In 2001, I took myself out of retirement, researched the Sudbury community, and looked at companies

Boldly Building a Silicon Valley in Canada… for Mining


Boldly Building a Silicon Valley in Canada… for Mining

Toronto, Kitchener-Waterloo, Montreal, and Vancouver are all recognized tech clusters in Canada. But the story around a new hub in Sudbury, Ontario can be traced back to a round of golf between Kirk Petroski, the CEO of Symboticware, and Dick DeStefano, the Executive Director of SAMSSA (Sudbury Area Mining Supply and Service Association), where Petroski urged DeStefano to speak to MaRS about mining innovation.

As some VCs and consultants have argued, building the next Silicon Valley means a community should not try to replicate the Valley, but that the community should work towards differentiation and being the best in a specific domain. By all accounts, Greater Sudbury, home to approximately 160,000 and a major producer of nickel, is on its way to becoming the Silicon Valley of underground mining technology.

While the formation of the cluster may be an anomaly, the growth trajectory and development direction are not. These two points became abundantly clear when DeStefano, a self-professed disciple of Harvard Business School’s Michael Porter’s theories, shared his vision of turning Sudbury into an underground mining ecosystem and his journey as one of the pioneers.

Builders, Leaders and Feeders

“In 2001, I took myself out of retirement, researched the Sudbury community, and looked at companies. I tracked them down and invited them to get together. Only six people showed up to first meeting,” DeStefano recounts the early days of his mission to focus Sudbury’s talent and energy in mining supply and technology.

Of those six people, two left early saying it would never work, but the rest said they were willing to help and the community grew from there. Eventually, SAMSSA was formed with a mission to provide the most innovative mining supply/products/services to the world. The impact has spilled over to neighbouring cities such as Timmins, North Bay, and the rest of Northern Ontario. Today SAMSSA has 130 corporate members.

The work of DeStefano and other leaders in the past decade illustrates Brad Feld’s recommendations onhow to build a startup community. Sudbury’s support systems for mining innovation and entrepreneurship are strong:

  • A total of 9 research institutes related to mining (e.g., CEMI, CAMIRO, MIRARCO);
  • A total of 75 programs from colleges directly related to mining;
  • The new school Goodman School of Mines at Laurentian University;
  • NORCAT, led by former MaRS executive Don Duval, as part of the Ontario Network of Entrepreneurs (ONE), featuring the Underground Technology Testing, Training, and Innovation Centre (for validating mining technology) and entrepreneurial programs (for educating and grooming next-generation entrepreneurs);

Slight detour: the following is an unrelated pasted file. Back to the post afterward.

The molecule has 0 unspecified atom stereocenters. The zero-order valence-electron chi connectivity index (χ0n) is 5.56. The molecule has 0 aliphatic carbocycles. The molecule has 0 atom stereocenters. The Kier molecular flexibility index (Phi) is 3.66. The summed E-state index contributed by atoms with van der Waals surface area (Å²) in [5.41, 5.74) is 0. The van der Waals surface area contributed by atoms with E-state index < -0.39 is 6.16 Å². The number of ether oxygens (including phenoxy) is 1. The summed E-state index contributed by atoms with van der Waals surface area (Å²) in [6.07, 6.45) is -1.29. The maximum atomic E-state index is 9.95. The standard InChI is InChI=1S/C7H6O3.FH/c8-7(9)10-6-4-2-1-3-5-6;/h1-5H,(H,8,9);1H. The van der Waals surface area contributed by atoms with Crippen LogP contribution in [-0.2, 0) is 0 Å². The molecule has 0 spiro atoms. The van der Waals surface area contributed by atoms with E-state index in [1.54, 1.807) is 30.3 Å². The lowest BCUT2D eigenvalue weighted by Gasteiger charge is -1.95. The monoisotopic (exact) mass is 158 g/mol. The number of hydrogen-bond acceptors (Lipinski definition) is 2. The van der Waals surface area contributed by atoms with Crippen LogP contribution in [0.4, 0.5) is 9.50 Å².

• Both Glencore Xstrata and Vale, global mining companies

Extreme Mining Innovation

Given that the right people and the right resources are in place, it is not surprising that mining supply companies in Sudbury and Northern Ontario are innovating. For example:

  • BESTECH is a multi-disciplinary engineering firm, led by Marc Boudreau, that developed a new underground mine ventilation control system, NRG1-ECO, that is smart, internet-connected, and could save mining companies millions of dollars in annual energy costs.
  • Symboticware is a technology company that developed SymBot®, a monitoring and data solution that delivers standardized data that enhances the productivity, safety and efficiency of mobile and fixed assets – effectively enabling and delivering Internet of Things (IoT) solutions to mining companies. The company recently exhibited with ecosystem partner Schneider Electric at Cisco’sInternet of Things World Forum 2014.

It is also not a coincidence that both Boudreau and Petroski had been leaders at SAMSSA before. That said, there are upcoming leaders and entrepreneurs in Northern Ontario looking to create the next big thing. They are commercializing sensor technologies for gas leaks, robotics systems for underground mining, drones for surveying, advanced rock fragmentation analyses, and remote connected drilling. The goal is to make mining operations more productive, much safer, more environmentally friendly, and much more sustainable.

Mining and Metals Sector and Internet of Things

Sharp-eyed readers probably noticed that many of these innovations are based on the Internet of Things, a key technology revolution that is estimated to connect billions of devices and be worth multi-trillion dollars by the next decade.

That said, adoption of IoT in the mining industry is not a slam dunk: a recent MaRS Market Insight reportinvestigates the mining market trends, technology, and ecosystem opportunities.

A Thriving Underground Mining Technology Ecosystem

A 2010 study showed the fruits of the work done by these builders, leaders and feeders. Northern Ontario’s mining supply sector was valued at $5.6 billion, where Sudbury accounted for more than 70% of the total.

However, DeStefano knows that his mission is far from over. He wants not just members of SAMSSA, but the entire Northern Ontario community, to fully embrace innovation as one of the most important engines of growth.

It is a strong message. One that not just Northern Ontario, but perhaps other regions across Ontario and the rest of Canada should heed. Without a doubt, this is how “anomalies” become a global industry focal point.